Source: Communication COM(2008) 360 final

Community actions

Transnational actions of interest to the EU as a whole. These are financed by the EU through the Funds in the General Programme "Solidarity and Management of Migration Flows". They are managed by the Commission (direct management).

Source: Communication COM(2005) 123 final

Community policing practices

A partnership-based, collaborative effort between the police and the community to more effectively and efficiently identify, prevent and solve problems of crime, the fear of crime, physical and social disorder and neighbourhood decay in order to improve the quality of life for everyone.

Source: Organization for Security and Co-operation in Europe

Confiscation

A penalty or measure, ordered by a court following proceedings in relation to a criminal offence or criminal offences, resulting in the final deprivation of property.

Source: Council Framework Decision 2005/212/JHA

Conventional weapon

Specific types of weapons that are considered to cause unnecessary or unjustifiable suffering to combatants or to affect civilians indiscriminately. There are seven categories of arms that are deemed the most lethal ones:

  • battle tanks,
  • armoured combat vehicles,
  • large-calibre artillery systems,
  • combat aircraft,
  • attack helicopters,
  • warships,
  • missiles and missiles launchers.

Source: United Nations Office for Disarmament Affairs

Corruption

The abuse of power for private gain (in both the public and the private sector).

Source: Communication COM(2011) 308 final

Counterfeiting

Unauthorized representation of a registered trademark carried on goods identical or similar to goods for which the trademark is registered, with a view to deceiving the purchaser into believing that he/she is buying the original goods.

Source: Organisation for Economic Co-operation and Development

Country of first asylum

Country in which a refugee or asylum seeker arrives and in which he/she finds, is deemed to have found or might have found protection from persecution, protection of his/her rights as a refugee, including non-refoulement, and the opportunity for a durable solution in accordance with applicable standards of international law.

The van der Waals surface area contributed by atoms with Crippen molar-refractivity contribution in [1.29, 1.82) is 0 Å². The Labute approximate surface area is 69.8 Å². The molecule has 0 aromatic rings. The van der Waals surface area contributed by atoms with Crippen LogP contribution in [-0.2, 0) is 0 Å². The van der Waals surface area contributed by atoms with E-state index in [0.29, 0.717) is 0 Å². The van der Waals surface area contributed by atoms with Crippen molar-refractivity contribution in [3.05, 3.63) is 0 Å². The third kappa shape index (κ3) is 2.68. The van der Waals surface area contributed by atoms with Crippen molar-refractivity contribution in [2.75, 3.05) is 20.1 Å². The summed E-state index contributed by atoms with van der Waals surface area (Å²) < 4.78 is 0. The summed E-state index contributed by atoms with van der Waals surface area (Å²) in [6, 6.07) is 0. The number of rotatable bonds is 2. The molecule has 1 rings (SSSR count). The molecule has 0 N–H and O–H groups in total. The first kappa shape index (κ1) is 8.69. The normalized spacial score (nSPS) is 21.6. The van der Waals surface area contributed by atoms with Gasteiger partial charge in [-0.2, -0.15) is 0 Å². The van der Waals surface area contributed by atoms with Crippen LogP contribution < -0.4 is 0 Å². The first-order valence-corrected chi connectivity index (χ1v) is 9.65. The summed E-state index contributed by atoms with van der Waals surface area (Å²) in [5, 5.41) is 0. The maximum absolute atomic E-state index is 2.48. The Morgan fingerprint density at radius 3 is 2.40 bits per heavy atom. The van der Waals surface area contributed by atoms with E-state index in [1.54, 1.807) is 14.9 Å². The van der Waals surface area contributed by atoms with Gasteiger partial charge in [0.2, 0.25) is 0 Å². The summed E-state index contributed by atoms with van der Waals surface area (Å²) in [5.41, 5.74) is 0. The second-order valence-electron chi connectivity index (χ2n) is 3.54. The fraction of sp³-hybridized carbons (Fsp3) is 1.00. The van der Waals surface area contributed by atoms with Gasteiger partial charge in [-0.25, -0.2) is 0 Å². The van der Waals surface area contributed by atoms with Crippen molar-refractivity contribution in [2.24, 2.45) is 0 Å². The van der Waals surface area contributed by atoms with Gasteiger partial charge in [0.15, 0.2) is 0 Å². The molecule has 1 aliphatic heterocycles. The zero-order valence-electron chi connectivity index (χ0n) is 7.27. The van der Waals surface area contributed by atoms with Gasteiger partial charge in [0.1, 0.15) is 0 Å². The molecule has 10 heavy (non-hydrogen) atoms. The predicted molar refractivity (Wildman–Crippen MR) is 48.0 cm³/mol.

Source: Office of the United Nations High Commissioner for Refugees

Country of origin

The country that is a source of migratory flows (regular or irregular).

According to Directive 2004/83/EC, ""country of origin"" means the country or countries of nationality or, for stateless persons, of former habitual residence.

Source: International Organization for Migration, Council Directive 2004/83/EC

Country of Origin Information

Information used by EU States' asylum authorities to analyse the socio-political situation in countries of origin of applicants for international protection (and, where necessary, in countries through which they have transited) in the assessment, carried out on an individual basis, of an application for international protection.

Source: Communication COM(2006) 67 final

Country of transit

The country through which migratory flows (regular or irregular) move. This is taken to mean the country (or countries), different from the country of origin, through which a migrant passes in order to enter a country of destination.

Source: International Organization for Migration

Criminal proceeds

Any economic advantage from criminal offences. It may consist of any form of property, whether corporeal or incorporeal, movable or immovable, and legal documents or instruments evidencing title to or interest in such property.

Source: Council Framework Decision 2005/212/JHA

Critical infrastructure

Physical and information technology facilities, networks, services and assets that, if disrupted or destroyed, would have a serious impact on the health, safety, security or economic well-being of citizens or the effective functioning of governments in EU States. Critical infrastructures extend across many sectors of the economy, including banking and finance, transport and distribution, energy, utilities, health, food supply and communications, as well as key government services.

Source: Communication COM(2004) 702 final

Critical Infrastructure Warning Information Network (CIWIN)

CIWIN is a protected public internet-based information and communication system, offering recognised members of the EU’s critical infrastructure protection community the opportunity to exchange and discuss CIP-related information, studies and good practices across multiple sectors.

Source: CIWIN

Customs Information System (CIS)

An automated information system that assists EU States' administrative authorities in preventing, investigating and prosecuting operations that are in breach of customs or agricultural legislation by making information available more rapidly and thereby increasing the effectiveness of cooperation and control procedures.

Source: Council Regulation (EC) No 515/97

Cyber attack

Attacks against information systems carried out by using malicious software, including botnets.

Source: Proposal COM(2010) 517 final

Cybercrime

Offences against the confidentiality, integrity and availability of computer data and systems (illegal access and interception, data and system interference, misuse of devices), computer-related offences (computer-related forgery and fraud), content-related offences (offences related to child pornography) and offences related to infringements of copyright and related rights, as well as attempting and aiding or abetting the commission of any of these offences.

Source: Council of Europe Convention on Cybercrime